- Section (fiber bundle)
In the

mathematical field oftopology , a**section**(or**cross section**) of afiber bundle , "π": "E" → "B", over atopological space , "B", is acontinuous map , "f" : "B" → "E", such that "π"("f"("x"))="x" for all "x" in "B".A section is a certain generalization of the notion of the

graph of a function . The graph of a function "g" : "X" → "Y" can be identified with a function taking its values in theCartesian product "E" = "X"×"Y" of "X" and "Y"::$f(x)\; =\; (x,g(x))\; in\; E,quad\; f:X\; o\; E.$A section is an "abstract" characterization of what it means to be a graph. Let π : "E" → "X" be the projection onto the first factor: π("x","y") = "x". Then a graph is any function "f" for which π("f"("x"))="x".The language of fibre bundles allows this notion of a section to be generalized to the case when "E" is not necessarily a Cartesian product. If π : "E" → "B" is a fibre bundle, then a section is a choice of point "f"("x") in each of the fibres. The condition π("f"("x")) = "x" simply means that the section at a point "x" must lie over "x". (See image.)

For example, when "E" is a

vector bundle a section of "E" is an element of the vector space "E"_{x}lying over each point "x" ∈ "B". In particular, avector field on asmooth manifold "M" is a choice oftangent vector at each point of "M": this is a "section" of thetangent bundle of "M". Likewise, a1-form on "M" is a section of thecotangent bundle .Fiber bundles do not in general have such "global" sections, so it is also useful to define sections only locally. A

**local section**of a fiber bundle is a continuous map "f" : "U" → "E" where "U" is anopen set in "B" and "π"("f"("x"))="x" for all "x" in "U". If ("U", "φ") is alocal trivialization of "E", where "φ" is a homeomorphism from "π"^{-1}("U") to "U" × "F" (where "F" is the fiber), then local sections always exist over "U" in bijective correspondence with continuous maps from "U" to "F". The (local) sections form a sheaf over "B" called the**sheaf of sections**of "E".The space of continuous sections of a fiber bundle "E" over "U" is sometimes denoted "C"("U","E"), while the space of global sections of "E" is often denoted Γ("E") or Γ("B","E").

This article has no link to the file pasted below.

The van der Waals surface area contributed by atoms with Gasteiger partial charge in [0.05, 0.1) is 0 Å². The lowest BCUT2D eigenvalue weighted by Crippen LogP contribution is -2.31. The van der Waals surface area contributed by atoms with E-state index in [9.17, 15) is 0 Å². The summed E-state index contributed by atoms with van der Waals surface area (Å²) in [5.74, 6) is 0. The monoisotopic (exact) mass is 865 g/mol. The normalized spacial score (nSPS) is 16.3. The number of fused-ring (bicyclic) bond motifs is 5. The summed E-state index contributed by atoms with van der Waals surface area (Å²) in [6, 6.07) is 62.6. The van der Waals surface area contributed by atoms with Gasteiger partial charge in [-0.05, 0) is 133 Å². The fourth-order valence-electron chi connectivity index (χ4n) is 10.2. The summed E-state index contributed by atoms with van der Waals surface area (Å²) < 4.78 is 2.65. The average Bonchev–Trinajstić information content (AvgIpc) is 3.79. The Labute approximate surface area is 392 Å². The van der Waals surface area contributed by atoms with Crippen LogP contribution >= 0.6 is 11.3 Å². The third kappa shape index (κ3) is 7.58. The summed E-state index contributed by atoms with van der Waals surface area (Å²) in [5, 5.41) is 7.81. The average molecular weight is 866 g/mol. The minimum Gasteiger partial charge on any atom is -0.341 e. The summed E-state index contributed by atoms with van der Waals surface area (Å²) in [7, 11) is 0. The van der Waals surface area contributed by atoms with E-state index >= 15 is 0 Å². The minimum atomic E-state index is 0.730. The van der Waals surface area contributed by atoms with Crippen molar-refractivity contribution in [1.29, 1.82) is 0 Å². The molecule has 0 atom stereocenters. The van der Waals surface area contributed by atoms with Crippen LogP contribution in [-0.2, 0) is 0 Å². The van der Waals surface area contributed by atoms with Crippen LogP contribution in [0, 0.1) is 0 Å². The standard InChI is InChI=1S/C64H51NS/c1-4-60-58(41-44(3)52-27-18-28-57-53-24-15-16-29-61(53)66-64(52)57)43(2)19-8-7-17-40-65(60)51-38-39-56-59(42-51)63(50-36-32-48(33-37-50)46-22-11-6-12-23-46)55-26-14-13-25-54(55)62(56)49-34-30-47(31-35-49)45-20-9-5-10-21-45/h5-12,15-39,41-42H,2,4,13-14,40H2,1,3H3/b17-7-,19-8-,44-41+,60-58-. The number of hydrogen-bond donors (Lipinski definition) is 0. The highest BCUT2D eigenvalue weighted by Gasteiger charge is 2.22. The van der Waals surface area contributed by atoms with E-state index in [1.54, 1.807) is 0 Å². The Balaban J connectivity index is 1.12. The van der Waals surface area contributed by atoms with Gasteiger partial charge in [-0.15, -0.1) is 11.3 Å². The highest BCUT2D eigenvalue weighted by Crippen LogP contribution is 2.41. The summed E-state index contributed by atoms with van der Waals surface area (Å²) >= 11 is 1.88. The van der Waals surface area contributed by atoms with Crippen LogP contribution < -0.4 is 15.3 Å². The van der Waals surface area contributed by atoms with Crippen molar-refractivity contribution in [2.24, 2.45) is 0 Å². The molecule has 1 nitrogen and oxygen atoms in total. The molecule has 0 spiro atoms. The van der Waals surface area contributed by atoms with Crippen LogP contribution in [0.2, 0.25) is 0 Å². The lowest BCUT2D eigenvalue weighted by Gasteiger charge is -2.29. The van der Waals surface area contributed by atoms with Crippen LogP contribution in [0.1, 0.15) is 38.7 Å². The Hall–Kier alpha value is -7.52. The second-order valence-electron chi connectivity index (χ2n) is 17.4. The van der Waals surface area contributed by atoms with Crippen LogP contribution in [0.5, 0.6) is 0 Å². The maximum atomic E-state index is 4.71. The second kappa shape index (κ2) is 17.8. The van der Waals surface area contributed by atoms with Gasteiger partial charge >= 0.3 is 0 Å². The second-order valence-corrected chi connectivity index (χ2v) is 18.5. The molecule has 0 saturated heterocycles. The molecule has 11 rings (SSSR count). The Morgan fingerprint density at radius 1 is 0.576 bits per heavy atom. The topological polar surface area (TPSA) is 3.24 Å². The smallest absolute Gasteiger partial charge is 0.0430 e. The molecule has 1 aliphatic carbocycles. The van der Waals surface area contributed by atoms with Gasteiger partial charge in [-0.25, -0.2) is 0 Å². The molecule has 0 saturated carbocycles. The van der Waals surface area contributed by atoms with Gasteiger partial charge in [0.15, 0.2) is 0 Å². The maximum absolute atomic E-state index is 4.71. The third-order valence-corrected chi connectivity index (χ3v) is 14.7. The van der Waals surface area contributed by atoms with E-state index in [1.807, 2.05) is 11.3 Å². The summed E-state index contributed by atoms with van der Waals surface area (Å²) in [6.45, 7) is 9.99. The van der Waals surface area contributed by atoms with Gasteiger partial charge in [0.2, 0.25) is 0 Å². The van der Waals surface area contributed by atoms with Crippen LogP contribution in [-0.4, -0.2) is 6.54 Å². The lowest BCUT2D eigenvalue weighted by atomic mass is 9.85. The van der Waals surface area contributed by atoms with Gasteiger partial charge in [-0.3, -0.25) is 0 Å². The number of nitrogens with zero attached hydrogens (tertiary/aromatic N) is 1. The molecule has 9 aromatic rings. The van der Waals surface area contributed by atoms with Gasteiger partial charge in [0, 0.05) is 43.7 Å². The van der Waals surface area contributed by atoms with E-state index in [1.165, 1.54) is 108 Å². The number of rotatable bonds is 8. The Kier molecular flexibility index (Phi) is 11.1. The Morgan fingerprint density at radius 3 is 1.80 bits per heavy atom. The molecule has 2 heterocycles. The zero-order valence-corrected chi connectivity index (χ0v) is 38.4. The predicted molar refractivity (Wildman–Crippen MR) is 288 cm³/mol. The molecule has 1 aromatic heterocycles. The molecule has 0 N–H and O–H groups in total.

Sections are studied in

homotopy theory andalgebraic topology , where one of the main goals is to account for the existence or non-existence of global sections. This leads tosheaf cohomology and the theory ofcharacteristic class es. For example, aprincipal bundle has a global section if and only if it is trivial. On the other hand, avector bundle always has a global section, namely thezero section . However, it only admits a nowhere vanishing section if itsEuler class is zero.Sections, particularly of principal bundles and vector bundles, are also very important tools in

differential geometry . In this setting, the base space "B" is asmooth manifold "M", and "E" is assumed to be a smooth fiber bundle over "M" (i.e., "E" is a smooth manifold and "π": "E" → "M" is asmooth map ). In this case, one considers the space of smooth sections of "E" over an open set "U", denoted "C"^{∞}("U","E"). It is also useful ingeometric analysis to consider spaces of sections with intermediate regularity (e.g. "C"^{"k"}sections, or sections with regularity in the sense ofHolder condition s orSobolev spaces ).**See also***

Fibration

*Gauge theory

*Principal bundle

*Pullback bundle

*Vector bundle **References***

Norman Steenrod , "The Topology of Fibre Bundles", Princeton University Press (1951). ISBN 0-691-00548-6.

* David Bleecker, "Gauge Theory and Variational Principles", Addison-Wesley publishing, Reading, Mass (1981). ISBN 0-201-10096-7.**External links*** [

*http://planetmath.org/encyclopedia/FiberBundle.html Fiber Bundle*] , PlanetMath

*

*Wikimedia Foundation.
2010.*

### Look at other dictionaries:

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